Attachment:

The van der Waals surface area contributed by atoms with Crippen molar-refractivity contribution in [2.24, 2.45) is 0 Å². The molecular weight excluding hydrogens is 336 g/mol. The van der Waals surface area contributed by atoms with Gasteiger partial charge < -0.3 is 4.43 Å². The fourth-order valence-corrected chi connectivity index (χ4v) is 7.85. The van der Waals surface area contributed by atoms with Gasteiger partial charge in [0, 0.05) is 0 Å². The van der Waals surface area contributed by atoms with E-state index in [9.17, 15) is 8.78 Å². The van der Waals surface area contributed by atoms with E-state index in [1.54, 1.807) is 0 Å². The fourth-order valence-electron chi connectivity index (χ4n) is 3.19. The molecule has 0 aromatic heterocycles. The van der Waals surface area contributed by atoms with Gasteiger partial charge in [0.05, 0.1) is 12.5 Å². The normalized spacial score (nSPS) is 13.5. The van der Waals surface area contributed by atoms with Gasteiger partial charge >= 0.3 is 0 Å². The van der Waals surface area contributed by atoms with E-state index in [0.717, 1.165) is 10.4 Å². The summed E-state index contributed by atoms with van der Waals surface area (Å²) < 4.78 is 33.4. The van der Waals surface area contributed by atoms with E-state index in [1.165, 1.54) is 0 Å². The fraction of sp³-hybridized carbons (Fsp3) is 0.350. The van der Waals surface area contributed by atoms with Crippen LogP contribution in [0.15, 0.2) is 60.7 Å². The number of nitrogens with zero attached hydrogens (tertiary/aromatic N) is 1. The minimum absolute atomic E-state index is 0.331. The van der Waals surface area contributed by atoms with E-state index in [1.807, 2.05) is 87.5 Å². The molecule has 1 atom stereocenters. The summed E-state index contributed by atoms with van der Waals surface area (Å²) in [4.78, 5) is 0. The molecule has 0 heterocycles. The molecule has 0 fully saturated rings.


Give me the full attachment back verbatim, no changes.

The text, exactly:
The van der Waals surface area contributed by atoms with Crippen molar-refractivity contribution in [2.24, 2.45) is 0 Å². The molecular weight excluding hydrogens is 336 g/mol. The van der Waals surface area contributed by atoms with Gasteiger partial charge < -0.3 is 4.43 Å². The fourth-order valence-corrected chi connectivity index (χ4v) is 7.85. The van der Waals surface area contributed by atoms with Gasteiger partial charge in [0, 0.05) is 0 Å². The van der Waals surface area contributed by atoms with E-state index in [9.17, 15) is 8.78 Å². The van der Waals surface area contributed by atoms with E-state index in [1.54, 1.807) is 0 Å². The fourth-order valence-electron chi connectivity index (χ4n) is 3.19. The molecule has 0 aromatic heterocycles. The van der Waals surface area contributed by atoms with Gasteiger partial charge in [0.05, 0.1) is 12.5 Å². The normalized spacial score (nSPS) is 13.5. The van der Waals surface area contributed by atoms with Gasteiger partial charge >= 0.3 is 0 Å². The van der Waals surface area contributed by atoms with E-state index in [0.717, 1.165) is 10.4 Å². The summed E-state index contributed by atoms with van der Waals surface area (Å²) < 4.78 is 33.4. The van der Waals surface area contributed by atoms with E-state index in [1.165, 1.54) is 0 Å². The fraction of sp³-hybridized carbons (Fsp3) is 0.350. The van der Waals surface area contributed by atoms with Crippen LogP contribution in [0.15, 0.2) is 60.7 Å². The number of nitrogens with zero attached hydrogens (tertiary/aromatic N) is 1. The minimum absolute atomic E-state index is 0.331. The van der Waals surface area contributed by atoms with E-state index in [1.807, 2.05) is 87.5 Å². The molecule has 1 atom stereocenters. The summed E-state index contributed by atoms with van der Waals surface area (Å²) in [4.78, 5) is 0. The molecule has 0 heterocycles. The molecule has 0 fully saturated rings.